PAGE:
The coronavirus pandemic has caused daily disruptions and uncertainties in our professional and personal lives that have put us all on our back foot. In the pages of Kansas Alumni magazine, in the streams of our digital communications, across our virtual networks and here in the Water Cooler, we are putting our best foot forward.

We’re celebrating and supporting Jayhawks by highlighting resources and opportunities for you. We strive to unite KU Alumni – even though we must physically be apart for now.

Also, to keep you up-to-date on career resources across the University and our alumni community we are pleased to start bringing the Water Cooler to your inbox monthly.

Howard Graham, g’08, PhD’19

Director of the Jayhawk Career Network

Coping during COVID-19


What to do if you’re feeling lonely during the Coronavirus

As the current crisis unfolds across this country, and around the world, the typical first human instinct is to fold inward — to protect those closest and hunker down for the long haul.

But we must resist this urge. We must be proactive in our efforts to connect with others, even as officials order social distancing. If we don’t, this tragedy unfolding before our eyes will be far worse.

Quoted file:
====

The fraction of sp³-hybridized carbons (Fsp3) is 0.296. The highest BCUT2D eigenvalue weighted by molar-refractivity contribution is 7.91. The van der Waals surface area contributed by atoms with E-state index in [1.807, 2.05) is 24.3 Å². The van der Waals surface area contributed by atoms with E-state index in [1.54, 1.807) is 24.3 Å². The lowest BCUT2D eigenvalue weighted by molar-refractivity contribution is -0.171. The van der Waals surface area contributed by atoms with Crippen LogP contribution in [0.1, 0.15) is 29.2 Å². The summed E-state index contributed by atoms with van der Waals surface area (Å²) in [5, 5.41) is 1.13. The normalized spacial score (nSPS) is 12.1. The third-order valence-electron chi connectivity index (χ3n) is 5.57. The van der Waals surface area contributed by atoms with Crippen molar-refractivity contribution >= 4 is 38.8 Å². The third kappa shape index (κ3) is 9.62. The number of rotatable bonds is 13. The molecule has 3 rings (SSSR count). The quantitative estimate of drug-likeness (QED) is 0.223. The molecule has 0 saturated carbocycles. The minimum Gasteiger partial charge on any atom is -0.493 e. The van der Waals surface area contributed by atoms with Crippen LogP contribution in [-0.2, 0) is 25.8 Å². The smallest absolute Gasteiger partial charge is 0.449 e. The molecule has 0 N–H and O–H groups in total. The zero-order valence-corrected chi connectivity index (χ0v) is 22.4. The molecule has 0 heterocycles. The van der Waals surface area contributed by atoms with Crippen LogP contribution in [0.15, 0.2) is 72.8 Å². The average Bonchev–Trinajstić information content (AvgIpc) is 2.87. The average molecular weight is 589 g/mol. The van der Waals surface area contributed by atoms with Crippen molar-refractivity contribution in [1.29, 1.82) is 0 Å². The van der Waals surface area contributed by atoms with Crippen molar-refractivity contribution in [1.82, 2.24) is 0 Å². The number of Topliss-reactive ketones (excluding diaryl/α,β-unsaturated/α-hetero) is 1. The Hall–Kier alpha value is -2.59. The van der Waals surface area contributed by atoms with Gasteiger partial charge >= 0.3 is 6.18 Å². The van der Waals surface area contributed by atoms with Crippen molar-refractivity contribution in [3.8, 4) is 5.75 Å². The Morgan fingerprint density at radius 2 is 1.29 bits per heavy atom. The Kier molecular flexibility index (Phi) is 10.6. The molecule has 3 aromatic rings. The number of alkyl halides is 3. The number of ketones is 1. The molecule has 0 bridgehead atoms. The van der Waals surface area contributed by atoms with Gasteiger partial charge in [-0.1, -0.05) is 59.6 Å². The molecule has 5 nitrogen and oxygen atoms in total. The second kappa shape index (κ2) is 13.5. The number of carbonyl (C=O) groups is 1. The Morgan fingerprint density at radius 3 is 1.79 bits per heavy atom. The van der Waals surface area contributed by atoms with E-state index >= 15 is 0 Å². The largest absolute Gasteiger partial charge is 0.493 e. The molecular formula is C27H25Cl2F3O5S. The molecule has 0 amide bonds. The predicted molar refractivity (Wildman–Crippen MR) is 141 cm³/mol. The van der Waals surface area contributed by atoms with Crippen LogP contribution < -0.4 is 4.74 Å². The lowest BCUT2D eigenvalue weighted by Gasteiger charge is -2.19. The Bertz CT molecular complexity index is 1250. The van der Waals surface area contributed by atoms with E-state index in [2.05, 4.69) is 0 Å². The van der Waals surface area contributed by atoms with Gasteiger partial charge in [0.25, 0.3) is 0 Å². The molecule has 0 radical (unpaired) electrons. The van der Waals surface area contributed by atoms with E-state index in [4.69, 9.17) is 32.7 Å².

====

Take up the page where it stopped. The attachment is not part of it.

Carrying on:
Working from home? 12 guides to help navigate the remote life

With options to work from home on the rise globally, companies have been forced to reckon with the fact that remote work, works.

According to Owl Labs 2019 State of Remote Work report, remote workers are not only happier at work, but they’re 13% more likely to stay at their current job for the next 5 years than their onsite counterparts.


3 tips to avoid WFH burnout

Lots of research suggests that drawing lines between our professional and personal lives is crucial, especially for our mental health. But it’s difficult, even in the best of circumstances. In no small measure, that’s because the knowledge economy has radically transformed what it means to be an “ideal worker.”


Bring campus home with Zoom backgrounds from The Hill

If you’re spending a lot of time on Zoom these days (like we are), we’re here to help.

Our team has put together a set of KU-themed custom Zoom backgrounds— so instead of seeing your home office (or lack of!) your colleagues and friends can see beautiful views of your beloved alma mater.


5 tips on landing a job during the coronavirus pandemic